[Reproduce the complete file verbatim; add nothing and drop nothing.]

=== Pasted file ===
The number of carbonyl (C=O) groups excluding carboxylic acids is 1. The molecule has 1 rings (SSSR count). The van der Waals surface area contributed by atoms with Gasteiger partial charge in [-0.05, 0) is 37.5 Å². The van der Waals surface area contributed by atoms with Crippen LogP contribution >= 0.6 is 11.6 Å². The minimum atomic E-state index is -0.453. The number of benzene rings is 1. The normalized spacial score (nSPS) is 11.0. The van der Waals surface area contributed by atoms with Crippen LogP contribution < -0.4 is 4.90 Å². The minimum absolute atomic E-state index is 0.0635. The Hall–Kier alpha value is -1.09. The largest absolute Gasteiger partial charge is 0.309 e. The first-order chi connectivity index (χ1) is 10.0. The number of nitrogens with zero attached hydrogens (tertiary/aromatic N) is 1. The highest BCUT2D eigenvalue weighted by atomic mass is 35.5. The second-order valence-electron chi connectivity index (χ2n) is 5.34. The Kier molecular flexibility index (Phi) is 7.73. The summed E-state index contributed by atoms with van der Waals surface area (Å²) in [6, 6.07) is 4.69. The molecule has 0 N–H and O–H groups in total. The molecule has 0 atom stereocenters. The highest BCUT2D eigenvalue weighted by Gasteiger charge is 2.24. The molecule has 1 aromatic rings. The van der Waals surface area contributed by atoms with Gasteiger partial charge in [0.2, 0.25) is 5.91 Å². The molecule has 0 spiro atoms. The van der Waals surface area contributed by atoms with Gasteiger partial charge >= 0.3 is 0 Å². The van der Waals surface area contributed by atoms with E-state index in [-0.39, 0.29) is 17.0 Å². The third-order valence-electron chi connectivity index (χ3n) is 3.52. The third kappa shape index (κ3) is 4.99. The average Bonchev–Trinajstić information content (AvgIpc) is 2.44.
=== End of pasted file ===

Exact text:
The number of carbonyl (C=O) groups excluding carboxylic acids is 1. The molecule has 1 rings (SSSR count). The van der Waals surface area contributed by atoms with Gasteiger partial charge in [-0.05, 0) is 37.5 Å². The van der Waals surface area contributed by atoms with Crippen LogP contribution >= 0.6 is 11.6 Å². The minimum atomic E-state index is -0.453. The number of benzene rings is 1. The normalized spacial score (nSPS) is 11.0. The van der Waals surface area contributed by atoms with Crippen LogP contribution < -0.4 is 4.90 Å². The minimum absolute atomic E-state index is 0.0635. The Hall–Kier alpha value is -1.09. The largest absolute Gasteiger partial charge is 0.309 e. The first-order chi connectivity index (χ1) is 10.0. The number of nitrogens with zero attached hydrogens (tertiary/aromatic N) is 1. The highest BCUT2D eigenvalue weighted by atomic mass is 35.5. The second-order valence-electron chi connectivity index (χ2n) is 5.34. The Kier molecular flexibility index (Phi) is 7.73. The summed E-state index contributed by atoms with van der Waals surface area (Å²) in [6, 6.07) is 4.69. The molecule has 0 N–H and O–H groups in total. The molecule has 0 atom stereocenters. The highest BCUT2D eigenvalue weighted by Gasteiger charge is 2.24. The molecule has 1 aromatic rings. The van der Waals surface area contributed by atoms with Gasteiger partial charge in [0.2, 0.25) is 5.91 Å². The molecule has 0 spiro atoms. The van der Waals surface area contributed by atoms with Gasteiger partial charge >= 0.3 is 0 Å². The van der Waals surface area contributed by atoms with E-state index in [-0.39, 0.29) is 17.0 Å². The third-order valence-electron chi connectivity index (χ3n) is 3.52. The third kappa shape index (κ3) is 4.99. The average Bonchev–Trinajstić information content (AvgIpc) is 2.44.